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Popular Undergraduate Courses in Australia

Posted almost 6 years ago by Studyplaces

International students who want to take up undergraduate studies in Australia need to know not only the best higher education institutions but also the most popular courses in Australia. This is especially true if your ultimate goal is to stay permanently in Australia. Popular fields typically lead to in-demand jobs, and you definitely want to be qualified for these in-demand careers.

Even without that consideration, however, knowing the most popular courses is still important. Popular fields generally get a lion's share of higher educational providers' funds; educational institutions typically spend a lot of money on program development and relevant facilities for these programs since they want to attract the bulk of enrolments in these fields.

This article will tell you about fields of education which are popular amongst all undergraduate students in Australia. This will also discuss the most popular courses amongst international students who are taking up undergraduate studies in Australia. Before we proceed to specific fields and courses, however, we should first try to understand the different levels of undergraduate education in Australia.

The Different Levels

In Australia, the higher education sector offers different undergraduate course levels. In other words, they are the undergraduate qualifications that you can obtain in Australia. The different undergraduate qualifications are diploma, advanced diploma, associate degree and bachelor's degree.

  • Diploma and Advanced Diploma

Diploma and advanced diploma courses are technically oriented; they are focused on skill-building. Diploma and advanced diploma undergraduate courses are primarily offered by vocational education institutions but some universities also now offer these types of undergraduate qualifications.

Diploma and advanced diploma courses can be taken up by secondary school or high school graduates who wish to learn a trade; they can also be taken up by university graduates who wish to add and enhance their particular skills. Diploma programmes take approximately two years of full-time study whereas advanced diploma programmes take around three years.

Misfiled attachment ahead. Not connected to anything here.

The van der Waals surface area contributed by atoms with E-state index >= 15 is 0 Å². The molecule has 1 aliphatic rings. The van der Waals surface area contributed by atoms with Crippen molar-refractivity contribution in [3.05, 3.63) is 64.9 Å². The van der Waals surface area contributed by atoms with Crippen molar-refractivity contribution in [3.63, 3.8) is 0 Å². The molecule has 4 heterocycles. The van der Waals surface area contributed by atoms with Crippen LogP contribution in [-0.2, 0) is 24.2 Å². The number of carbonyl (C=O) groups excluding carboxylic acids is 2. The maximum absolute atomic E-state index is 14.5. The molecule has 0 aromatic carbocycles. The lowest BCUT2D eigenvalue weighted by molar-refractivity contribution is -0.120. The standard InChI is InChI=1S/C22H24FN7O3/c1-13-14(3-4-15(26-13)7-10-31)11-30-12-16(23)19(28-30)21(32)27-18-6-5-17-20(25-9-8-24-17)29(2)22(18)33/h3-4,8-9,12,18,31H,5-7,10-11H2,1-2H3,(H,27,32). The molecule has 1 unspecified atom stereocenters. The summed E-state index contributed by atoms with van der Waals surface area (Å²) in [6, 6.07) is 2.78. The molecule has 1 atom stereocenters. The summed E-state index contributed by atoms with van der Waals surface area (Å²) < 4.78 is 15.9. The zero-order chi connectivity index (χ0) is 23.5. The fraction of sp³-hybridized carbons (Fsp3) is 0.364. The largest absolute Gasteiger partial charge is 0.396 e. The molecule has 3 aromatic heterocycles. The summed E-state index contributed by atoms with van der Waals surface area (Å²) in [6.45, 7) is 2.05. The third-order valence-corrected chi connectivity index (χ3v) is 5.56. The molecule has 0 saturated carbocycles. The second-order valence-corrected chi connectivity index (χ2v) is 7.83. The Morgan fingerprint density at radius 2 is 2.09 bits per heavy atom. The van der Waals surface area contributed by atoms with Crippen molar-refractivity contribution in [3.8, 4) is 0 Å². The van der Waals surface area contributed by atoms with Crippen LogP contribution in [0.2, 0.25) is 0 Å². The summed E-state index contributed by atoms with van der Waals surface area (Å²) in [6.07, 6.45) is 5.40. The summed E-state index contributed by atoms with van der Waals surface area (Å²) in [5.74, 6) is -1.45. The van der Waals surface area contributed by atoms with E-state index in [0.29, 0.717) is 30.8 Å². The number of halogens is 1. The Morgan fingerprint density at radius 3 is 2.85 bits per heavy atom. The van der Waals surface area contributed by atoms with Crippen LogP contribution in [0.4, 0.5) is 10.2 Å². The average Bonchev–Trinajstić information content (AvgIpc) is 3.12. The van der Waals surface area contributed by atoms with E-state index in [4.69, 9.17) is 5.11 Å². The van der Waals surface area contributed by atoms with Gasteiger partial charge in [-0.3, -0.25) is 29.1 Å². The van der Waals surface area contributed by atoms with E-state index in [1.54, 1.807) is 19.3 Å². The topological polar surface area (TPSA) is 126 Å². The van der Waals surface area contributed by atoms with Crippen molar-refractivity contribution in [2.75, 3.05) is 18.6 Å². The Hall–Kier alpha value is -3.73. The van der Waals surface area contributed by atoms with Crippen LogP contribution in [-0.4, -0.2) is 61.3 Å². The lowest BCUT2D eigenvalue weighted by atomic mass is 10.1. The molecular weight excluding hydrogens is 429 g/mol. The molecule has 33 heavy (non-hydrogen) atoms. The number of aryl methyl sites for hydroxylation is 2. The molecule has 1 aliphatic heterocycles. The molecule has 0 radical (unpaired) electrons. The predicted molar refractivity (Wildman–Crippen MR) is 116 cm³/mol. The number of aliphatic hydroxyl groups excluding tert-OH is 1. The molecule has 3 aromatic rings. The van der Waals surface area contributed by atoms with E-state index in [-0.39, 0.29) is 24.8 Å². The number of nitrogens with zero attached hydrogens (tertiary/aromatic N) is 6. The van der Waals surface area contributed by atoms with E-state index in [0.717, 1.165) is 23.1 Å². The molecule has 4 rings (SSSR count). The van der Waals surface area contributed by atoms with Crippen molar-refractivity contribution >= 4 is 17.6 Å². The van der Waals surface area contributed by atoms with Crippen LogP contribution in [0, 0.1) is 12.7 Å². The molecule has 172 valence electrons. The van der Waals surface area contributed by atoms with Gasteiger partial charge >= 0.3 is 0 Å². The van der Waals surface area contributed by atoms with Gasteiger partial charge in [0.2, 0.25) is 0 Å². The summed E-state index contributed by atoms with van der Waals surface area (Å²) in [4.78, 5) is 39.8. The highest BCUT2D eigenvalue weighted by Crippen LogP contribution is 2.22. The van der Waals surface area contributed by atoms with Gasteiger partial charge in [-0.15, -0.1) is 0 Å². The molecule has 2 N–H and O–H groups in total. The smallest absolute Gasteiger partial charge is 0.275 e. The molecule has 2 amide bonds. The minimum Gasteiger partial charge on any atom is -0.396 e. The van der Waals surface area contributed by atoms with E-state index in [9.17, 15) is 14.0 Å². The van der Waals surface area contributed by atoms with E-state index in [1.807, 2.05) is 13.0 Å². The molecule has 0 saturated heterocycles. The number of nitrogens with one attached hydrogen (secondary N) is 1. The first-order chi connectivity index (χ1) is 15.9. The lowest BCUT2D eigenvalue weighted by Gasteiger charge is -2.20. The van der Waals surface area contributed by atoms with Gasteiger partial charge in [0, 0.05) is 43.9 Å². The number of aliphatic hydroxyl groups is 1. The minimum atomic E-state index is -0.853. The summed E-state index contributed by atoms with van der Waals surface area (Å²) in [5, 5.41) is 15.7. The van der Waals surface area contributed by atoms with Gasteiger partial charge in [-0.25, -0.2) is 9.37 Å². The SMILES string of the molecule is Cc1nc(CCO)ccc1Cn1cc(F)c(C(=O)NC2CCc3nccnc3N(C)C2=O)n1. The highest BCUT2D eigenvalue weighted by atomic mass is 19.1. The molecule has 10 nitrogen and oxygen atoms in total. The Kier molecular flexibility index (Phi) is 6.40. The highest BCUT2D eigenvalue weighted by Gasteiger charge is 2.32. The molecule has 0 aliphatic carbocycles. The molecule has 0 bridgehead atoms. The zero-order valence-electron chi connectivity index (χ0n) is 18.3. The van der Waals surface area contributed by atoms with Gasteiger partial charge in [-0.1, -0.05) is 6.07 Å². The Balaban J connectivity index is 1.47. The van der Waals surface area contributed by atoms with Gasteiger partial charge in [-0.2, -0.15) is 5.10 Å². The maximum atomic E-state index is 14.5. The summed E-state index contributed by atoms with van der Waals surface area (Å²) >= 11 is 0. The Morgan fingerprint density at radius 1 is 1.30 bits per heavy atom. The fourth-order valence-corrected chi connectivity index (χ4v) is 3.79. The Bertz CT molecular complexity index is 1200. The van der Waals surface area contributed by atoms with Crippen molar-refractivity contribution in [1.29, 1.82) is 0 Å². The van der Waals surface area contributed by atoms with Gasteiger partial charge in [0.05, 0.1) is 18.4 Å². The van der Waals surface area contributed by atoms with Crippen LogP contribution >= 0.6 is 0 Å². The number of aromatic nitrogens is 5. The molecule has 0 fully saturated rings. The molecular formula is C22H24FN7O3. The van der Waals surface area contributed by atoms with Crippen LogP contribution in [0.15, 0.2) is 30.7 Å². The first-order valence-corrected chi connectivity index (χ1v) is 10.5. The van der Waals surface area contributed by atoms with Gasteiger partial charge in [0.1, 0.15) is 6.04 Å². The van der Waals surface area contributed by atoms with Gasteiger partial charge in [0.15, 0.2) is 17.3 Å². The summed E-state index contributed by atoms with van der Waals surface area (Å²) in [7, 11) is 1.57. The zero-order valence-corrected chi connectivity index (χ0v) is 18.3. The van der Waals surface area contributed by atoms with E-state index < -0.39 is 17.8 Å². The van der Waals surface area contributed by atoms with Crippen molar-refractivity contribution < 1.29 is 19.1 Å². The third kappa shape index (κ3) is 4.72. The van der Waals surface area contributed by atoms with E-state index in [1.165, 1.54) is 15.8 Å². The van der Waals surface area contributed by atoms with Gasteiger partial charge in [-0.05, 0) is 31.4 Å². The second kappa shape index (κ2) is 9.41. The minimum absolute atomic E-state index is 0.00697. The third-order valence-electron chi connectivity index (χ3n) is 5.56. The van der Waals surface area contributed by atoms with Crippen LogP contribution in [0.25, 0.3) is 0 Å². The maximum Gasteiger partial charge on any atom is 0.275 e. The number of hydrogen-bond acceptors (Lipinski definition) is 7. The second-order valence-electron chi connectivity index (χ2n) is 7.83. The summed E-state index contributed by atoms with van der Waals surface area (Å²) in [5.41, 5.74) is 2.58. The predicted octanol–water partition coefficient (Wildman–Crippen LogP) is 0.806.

• Associate Degree

An associate degree undergraduate programme typically takes two years of full-time study. This is the conceptual, foundational and academic counterpart of the former types. Instead of learning specific and highly specialised skills, undergrad students in associate degree programmes become generalists. Thus, associate degree graduates can usually find generic jobs in various fields that are related to their degree; they can also usually work towards a bachelor degree in various interrelated disciplines afterwards.

  • Bachelor Degree

Bachelor degree programmes combine skills and theory. They teach students the concepts of a field as well as the skills necessary for employment. Students of general bachelor degree courses are generalists who can choose to specialise.

Bachelor degree programmes usually take three years. However, there are Graduate Entry programmes that take only two years; they are for those who want to undertake further studies, say, a Master Degree programme, in a particular discipline.

Some three-year bachelor degree programmes can be extended to four years; the additional year is required for an Honours Bachelor Degree. Students of programmes that take four years or more, however, can be awarded an Honours Bachelor Degree if they perform well in their undergrad studies.